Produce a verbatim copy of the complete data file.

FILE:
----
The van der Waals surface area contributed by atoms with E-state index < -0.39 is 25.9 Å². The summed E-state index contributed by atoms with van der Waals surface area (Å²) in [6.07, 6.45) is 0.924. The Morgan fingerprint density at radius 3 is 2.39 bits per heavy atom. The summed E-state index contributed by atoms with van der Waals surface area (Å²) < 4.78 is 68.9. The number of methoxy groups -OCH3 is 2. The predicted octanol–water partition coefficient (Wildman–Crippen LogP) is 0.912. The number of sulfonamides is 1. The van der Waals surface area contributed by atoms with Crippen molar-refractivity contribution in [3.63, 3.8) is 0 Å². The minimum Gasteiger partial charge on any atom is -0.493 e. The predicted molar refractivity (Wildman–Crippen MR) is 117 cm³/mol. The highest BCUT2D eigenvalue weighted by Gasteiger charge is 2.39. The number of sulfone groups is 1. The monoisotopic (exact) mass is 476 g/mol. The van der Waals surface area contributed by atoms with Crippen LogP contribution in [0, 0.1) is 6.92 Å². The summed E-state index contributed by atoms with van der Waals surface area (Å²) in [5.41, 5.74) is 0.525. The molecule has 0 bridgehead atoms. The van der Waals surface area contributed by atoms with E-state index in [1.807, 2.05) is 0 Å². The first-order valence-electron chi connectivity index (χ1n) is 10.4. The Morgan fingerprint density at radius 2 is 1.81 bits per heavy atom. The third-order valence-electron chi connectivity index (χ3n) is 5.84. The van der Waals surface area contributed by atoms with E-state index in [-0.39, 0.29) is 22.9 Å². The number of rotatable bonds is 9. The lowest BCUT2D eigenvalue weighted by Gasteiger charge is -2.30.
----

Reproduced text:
The van der Waals surface area contributed by atoms with E-state index < -0.39 is 25.9 Å². The summed E-state index contributed by atoms with van der Waals surface area (Å²) in [6.07, 6.45) is 0.924. The Morgan fingerprint density at radius 3 is 2.39 bits per heavy atom. The summed E-state index contributed by atoms with van der Waals surface area (Å²) < 4.78 is 68.9. The number of methoxy groups -OCH3 is 2. The predicted octanol–water partition coefficient (Wildman–Crippen LogP) is 0.912. The number of sulfonamides is 1. The van der Waals surface area contributed by atoms with Crippen molar-refractivity contribution in [3.63, 3.8) is 0 Å². The minimum Gasteiger partial charge on any atom is -0.493 e. The predicted molar refractivity (Wildman–Crippen MR) is 117 cm³/mol. The highest BCUT2D eigenvalue weighted by Gasteiger charge is 2.39. The number of sulfone groups is 1. The monoisotopic (exact) mass is 476 g/mol. The van der Waals surface area contributed by atoms with Crippen LogP contribution in [0, 0.1) is 6.92 Å². The summed E-state index contributed by atoms with van der Waals surface area (Å²) in [5.41, 5.74) is 0.525. The molecule has 0 bridgehead atoms. The van der Waals surface area contributed by atoms with E-state index in [1.807, 2.05) is 0 Å². The first-order valence-electron chi connectivity index (χ1n) is 10.4. The Morgan fingerprint density at radius 2 is 1.81 bits per heavy atom. The third-order valence-electron chi connectivity index (χ3n) is 5.84. The van der Waals surface area contributed by atoms with E-state index in [-0.39, 0.29) is 22.9 Å². The number of rotatable bonds is 9. The lowest BCUT2D eigenvalue weighted by Gasteiger charge is -2.30.